KIGALI, June 6, 2022 (WAM)-According to a new report from the International Telecommunication Union (ITU), the immense potential of the Internet for social and economic benefits has grown steadily for 30 years. Nevertheless, it remains largely undeveloped. Information and communication technology agency.

Launched at the opening of the ITU’s World Telecommunications Development Conference in Kigali, Rwanda, the Global Connectivity Report 2022 has easy and affordable access to high-speed broadband almost ubiquitous in most rich world countries. However, it claims that the vast extent of humanity remains excluded. The immense potential brought about by online experiences, impediments to economic development, and deepening global inequality.

While the number of Internet users has skyrocketed from just millions in the early 1990s to about 5 billion today, 2.9 billion, or about one-third of humanity, are still completely offline, and hundreds of millions more. As many as people are fighting expensive and poor people. -Quality access with little substantial improvement in life.

The report focuses on “universal and meaningful connectivity” (defined as the potential for a safe, satisfying, rich, productive and affordable online experience for everyone). It is advocated to put it in.

We will also use the 2030 connectivity goals recently announced by the ITU and the Secretary-General of the United Nations’ Technical Special Envoy to assess how close the world is to achieving that universal and meaningful connectivity.

Broadband subscriptions and digital device costs continue to be a major barrier to connectivity, the report confirms. Internet access is becoming increasingly cheaper in rich countries, but in many low- and middle-income countries, access to the Internet remains exorbitantly expensive.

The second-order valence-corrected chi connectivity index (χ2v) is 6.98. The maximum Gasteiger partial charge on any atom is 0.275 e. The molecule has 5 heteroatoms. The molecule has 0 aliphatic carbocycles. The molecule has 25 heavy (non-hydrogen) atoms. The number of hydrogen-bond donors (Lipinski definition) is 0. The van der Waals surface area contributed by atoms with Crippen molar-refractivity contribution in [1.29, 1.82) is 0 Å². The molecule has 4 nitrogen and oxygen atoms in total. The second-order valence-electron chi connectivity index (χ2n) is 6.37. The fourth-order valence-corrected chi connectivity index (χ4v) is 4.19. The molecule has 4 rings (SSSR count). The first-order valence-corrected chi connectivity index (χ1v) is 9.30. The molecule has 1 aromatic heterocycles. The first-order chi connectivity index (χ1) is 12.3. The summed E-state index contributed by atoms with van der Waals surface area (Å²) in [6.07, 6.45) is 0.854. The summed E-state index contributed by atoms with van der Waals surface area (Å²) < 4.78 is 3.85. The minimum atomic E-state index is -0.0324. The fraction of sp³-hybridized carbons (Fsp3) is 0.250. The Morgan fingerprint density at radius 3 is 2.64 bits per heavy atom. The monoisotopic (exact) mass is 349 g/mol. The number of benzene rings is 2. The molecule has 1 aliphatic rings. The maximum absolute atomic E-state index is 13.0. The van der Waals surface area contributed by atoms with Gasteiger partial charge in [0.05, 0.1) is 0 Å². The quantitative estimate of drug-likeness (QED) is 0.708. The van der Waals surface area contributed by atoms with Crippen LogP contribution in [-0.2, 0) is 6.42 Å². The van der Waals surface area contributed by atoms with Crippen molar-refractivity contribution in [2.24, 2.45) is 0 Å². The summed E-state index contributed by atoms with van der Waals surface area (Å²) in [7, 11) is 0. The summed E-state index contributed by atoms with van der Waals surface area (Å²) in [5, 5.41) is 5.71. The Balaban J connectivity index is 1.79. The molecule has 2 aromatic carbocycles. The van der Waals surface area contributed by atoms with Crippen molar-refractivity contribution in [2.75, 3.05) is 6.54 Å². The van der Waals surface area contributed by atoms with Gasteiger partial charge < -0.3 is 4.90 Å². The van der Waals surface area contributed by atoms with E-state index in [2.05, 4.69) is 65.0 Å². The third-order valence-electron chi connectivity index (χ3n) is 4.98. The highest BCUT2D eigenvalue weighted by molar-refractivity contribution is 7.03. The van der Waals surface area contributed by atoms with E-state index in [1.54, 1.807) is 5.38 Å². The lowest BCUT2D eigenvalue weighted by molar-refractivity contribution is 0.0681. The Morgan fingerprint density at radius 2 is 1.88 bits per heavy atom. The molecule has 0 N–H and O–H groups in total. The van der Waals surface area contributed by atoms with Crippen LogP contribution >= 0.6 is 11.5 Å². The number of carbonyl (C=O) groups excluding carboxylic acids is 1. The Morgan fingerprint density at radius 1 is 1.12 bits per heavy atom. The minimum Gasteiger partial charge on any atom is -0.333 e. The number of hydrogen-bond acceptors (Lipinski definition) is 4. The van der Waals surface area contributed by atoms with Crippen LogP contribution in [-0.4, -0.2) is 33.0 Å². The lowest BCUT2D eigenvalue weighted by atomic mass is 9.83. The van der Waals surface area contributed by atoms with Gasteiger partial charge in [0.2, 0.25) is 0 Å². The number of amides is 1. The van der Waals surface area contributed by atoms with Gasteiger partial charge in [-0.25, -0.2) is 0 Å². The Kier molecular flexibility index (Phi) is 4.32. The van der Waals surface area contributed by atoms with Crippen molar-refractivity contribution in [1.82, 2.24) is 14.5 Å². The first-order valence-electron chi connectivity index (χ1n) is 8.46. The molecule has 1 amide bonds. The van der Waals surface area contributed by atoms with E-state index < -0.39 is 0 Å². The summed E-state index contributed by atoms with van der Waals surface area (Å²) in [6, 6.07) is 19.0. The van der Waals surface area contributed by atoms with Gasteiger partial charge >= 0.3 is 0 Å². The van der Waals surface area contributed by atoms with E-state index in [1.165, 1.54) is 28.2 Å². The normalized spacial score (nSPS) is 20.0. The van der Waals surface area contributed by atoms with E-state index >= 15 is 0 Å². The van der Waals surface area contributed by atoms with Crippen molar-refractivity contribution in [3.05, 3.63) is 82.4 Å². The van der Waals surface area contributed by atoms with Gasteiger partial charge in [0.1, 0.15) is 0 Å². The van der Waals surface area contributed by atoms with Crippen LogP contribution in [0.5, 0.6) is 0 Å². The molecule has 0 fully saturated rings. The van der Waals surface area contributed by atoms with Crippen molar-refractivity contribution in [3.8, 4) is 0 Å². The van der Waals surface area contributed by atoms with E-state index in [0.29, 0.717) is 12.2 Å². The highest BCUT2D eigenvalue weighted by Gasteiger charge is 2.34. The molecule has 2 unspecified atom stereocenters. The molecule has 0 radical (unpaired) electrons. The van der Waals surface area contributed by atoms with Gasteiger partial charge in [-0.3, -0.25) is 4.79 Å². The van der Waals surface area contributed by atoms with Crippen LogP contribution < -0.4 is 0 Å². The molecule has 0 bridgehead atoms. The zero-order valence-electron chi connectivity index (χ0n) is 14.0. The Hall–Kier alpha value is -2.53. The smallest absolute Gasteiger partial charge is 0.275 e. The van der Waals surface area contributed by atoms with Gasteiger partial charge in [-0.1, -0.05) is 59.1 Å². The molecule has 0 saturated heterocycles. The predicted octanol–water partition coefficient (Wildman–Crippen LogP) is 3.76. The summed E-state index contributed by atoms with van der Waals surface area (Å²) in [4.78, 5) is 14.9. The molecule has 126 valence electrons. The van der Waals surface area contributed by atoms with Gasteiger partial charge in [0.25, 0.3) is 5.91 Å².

The cost of broadband, especially mobile broadband, has fallen significantly over the last decade, but the majority of low- and middle-income countries are still below the world’s affordable target of less than 2% of GNI per capita. I am. Broadband Commission for Sustainable Development.

“Equity access to digital technology is essential not only for moral responsibility, but also for the prosperity and sustainability of the world,” said ITU Secretary-General Houlin Zhao. “We need to break the cycle of exclusion, including promoting an environment that encourages investment, and create the right conditions to bring digital transformation to everyone.”

The surge in demand for internet access associated with COVID has brought about 800 million additional people online, but the cost of digital exclusion has also increased dramatically, and those who suddenly lose their connection are hired, schooled. Education, access to health advice, financial services, and much more.

Doreen Bogdan-Martin, director of the ITU’s Telecommunications Development Bureau, who produced the report, said: “It’s no longer just about connecting people. The catalytic role of connectivity is absolutely important to our success in achieving the United Nations Sustainable Development Goals.”

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